If I understand you correctly, you are looking for a filtered (conditional) aggregate:
SELECT a.agent_id as agent_id,
COUNT(a.id) filter (where disposition = 'Completed Survey') as CompletedSurvey,
count(a.id) filter (where disposition = 'Partial Survey') as partial_survey
FROM forms a
WHERE a.created_at >= '2015-08-01'
You need CROSS APPLY not join.
The definition of table expressions involved in joins must be stable. I.e. They can't be correlated such that the table expression means something different dependant on the value of a row in another table.
select f.ID, f.Desc, u.Field1, u.Field2
from Foo f
Cross apply ut_FooFunc(f.ID, 1) u
where f.SomeCriterion = ...
What would address your question is the subject JOIN DECOMPOSITION.
According to Page 209 of the Book
You can decompose a join by running multiple single-table queries instead of a multitable join, and then performing the join in the application. For example, instead of this single query:
SELECT * FROM tag
JOIN tag_post ON tag_post.tag_id = tag.id
JOIN post ...
The biggest difference is not in the join vs not exists, it is (as written), the SELECT *.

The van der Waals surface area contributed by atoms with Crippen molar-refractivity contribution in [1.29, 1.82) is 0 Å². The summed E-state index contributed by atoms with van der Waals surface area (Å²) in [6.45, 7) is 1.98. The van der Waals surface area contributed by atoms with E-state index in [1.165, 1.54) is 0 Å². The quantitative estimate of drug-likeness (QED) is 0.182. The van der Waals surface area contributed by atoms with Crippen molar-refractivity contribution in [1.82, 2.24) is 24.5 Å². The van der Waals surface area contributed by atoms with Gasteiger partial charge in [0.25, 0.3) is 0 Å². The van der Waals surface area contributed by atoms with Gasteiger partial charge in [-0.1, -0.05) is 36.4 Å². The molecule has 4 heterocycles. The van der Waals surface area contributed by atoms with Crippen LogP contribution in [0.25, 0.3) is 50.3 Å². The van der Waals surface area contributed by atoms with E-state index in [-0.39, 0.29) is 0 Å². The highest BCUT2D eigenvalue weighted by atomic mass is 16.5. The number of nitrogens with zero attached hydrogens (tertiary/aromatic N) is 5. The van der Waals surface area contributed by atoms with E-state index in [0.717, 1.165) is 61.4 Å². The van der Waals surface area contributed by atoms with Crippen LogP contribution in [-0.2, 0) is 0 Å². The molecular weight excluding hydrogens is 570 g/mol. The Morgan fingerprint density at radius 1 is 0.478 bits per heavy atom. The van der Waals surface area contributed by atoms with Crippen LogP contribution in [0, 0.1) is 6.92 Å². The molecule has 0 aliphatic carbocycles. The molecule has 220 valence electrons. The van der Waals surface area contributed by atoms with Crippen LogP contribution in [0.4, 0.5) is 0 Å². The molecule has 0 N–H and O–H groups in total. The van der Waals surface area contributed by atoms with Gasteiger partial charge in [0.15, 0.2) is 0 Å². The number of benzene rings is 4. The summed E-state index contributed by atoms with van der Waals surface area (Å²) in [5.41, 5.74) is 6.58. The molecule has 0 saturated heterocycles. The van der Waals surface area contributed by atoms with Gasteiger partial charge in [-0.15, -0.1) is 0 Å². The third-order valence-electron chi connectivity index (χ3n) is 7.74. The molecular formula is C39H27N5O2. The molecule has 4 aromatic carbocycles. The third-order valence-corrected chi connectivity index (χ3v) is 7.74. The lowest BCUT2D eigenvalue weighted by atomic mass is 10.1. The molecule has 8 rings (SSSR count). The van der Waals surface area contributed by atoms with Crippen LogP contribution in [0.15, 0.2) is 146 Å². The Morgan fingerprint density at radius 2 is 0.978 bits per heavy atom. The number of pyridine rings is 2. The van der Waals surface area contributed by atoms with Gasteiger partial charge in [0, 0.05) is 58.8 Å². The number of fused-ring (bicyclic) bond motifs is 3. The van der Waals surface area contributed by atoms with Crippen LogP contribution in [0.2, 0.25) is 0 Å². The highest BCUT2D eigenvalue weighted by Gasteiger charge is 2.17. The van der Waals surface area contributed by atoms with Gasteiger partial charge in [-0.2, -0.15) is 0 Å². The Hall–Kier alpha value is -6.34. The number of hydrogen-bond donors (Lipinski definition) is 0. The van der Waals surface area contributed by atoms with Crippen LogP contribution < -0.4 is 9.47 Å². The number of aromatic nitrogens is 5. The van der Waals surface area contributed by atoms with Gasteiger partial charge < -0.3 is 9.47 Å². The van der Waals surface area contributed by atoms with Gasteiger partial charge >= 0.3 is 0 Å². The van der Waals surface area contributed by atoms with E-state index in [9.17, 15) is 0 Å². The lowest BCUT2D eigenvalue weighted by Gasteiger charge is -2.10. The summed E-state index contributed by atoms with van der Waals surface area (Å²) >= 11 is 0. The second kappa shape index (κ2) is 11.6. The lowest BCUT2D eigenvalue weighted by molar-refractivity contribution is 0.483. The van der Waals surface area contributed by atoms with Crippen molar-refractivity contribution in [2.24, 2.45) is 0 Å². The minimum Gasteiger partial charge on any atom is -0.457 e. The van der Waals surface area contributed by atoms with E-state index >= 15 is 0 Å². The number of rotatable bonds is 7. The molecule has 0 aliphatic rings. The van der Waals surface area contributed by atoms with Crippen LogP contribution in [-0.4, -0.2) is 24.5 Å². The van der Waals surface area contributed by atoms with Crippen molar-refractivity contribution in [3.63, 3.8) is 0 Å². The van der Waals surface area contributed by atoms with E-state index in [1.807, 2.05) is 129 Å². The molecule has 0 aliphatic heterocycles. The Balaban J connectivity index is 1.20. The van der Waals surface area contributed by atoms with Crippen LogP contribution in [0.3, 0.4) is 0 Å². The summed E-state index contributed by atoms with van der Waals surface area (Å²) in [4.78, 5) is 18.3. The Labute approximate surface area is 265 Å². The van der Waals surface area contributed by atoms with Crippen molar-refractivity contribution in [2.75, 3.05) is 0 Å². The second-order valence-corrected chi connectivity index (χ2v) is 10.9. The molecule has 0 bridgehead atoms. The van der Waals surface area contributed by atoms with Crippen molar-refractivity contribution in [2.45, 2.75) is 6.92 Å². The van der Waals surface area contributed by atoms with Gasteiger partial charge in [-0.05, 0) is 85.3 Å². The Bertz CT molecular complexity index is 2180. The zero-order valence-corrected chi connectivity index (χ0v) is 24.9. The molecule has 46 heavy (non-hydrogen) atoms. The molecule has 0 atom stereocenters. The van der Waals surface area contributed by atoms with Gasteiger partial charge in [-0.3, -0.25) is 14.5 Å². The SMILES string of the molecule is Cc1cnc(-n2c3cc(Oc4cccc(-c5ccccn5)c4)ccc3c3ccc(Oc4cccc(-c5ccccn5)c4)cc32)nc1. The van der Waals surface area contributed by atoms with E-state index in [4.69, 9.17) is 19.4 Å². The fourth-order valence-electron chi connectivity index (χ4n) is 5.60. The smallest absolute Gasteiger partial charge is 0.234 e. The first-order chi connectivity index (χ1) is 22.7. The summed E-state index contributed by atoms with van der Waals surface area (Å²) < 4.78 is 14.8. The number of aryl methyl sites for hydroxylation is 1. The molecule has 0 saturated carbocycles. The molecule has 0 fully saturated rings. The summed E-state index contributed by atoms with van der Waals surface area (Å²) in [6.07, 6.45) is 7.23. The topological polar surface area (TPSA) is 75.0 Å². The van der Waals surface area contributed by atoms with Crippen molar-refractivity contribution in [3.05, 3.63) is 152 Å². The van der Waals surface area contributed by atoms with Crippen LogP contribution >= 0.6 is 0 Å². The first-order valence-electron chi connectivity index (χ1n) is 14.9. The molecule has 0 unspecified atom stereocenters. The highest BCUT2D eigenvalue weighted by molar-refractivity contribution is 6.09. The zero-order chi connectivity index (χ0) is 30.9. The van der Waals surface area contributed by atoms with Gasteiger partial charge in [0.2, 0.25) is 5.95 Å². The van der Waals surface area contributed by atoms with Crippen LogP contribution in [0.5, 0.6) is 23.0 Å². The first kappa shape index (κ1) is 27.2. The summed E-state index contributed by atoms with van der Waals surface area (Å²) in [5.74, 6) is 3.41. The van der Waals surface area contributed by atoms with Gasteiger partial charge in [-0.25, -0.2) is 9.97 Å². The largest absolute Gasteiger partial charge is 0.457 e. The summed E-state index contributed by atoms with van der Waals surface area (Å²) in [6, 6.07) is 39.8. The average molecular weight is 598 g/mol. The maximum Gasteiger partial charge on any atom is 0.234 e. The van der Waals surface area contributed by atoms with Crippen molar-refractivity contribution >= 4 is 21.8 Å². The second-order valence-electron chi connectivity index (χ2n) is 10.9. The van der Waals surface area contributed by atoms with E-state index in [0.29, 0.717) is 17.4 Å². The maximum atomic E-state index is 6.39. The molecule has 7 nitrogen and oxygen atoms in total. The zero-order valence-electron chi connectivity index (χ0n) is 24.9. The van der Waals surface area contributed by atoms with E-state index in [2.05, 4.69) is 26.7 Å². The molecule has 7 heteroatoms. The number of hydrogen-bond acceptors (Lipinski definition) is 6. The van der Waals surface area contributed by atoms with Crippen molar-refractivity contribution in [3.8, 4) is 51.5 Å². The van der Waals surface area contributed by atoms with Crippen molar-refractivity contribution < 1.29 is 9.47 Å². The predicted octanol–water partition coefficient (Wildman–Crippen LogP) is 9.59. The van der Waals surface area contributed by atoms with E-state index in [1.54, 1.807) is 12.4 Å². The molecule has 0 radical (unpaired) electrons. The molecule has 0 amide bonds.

On the first example, you get all columns from both A and B, whereas in the second example, you get only columns from A.
In SQL Server, the second variant is slightly faster in a very simple contrived example:
Create two sample tables:
CREATE TABLE dbo.A
Can anyone tell how exactly apply works and how will it effect the performance in very large data
APPLY is a correlated join (called a LATERAL JOIN in some products and newer versions of the SQL Standard). Like any logical construction, it has no direct impact on performance. In principle, we should be able to write a query using any logically equivalent ...
In Postgres (and probably any RDBMS to a similar extent, MySQL to a lesser extent), fewer queries are almost always much faster.
The overhead of parsing and planning multiple queries is already more than any possible gain in most cases.
Not to speak of additional work to be done in the client, combining the results, which is typically much slower at that. ...
There are quite a few ways to achieve your desired results.
(in the event that many rows in table 2 match one in table 1)
SET address = T2.address,
phone2 = T2.phone
FROM #Table1 T1
JOIN #Table2 T2
ON T1.gender = T2.gender
AND T1.birthdate = T2.birthdate
Or a slightly more concise ...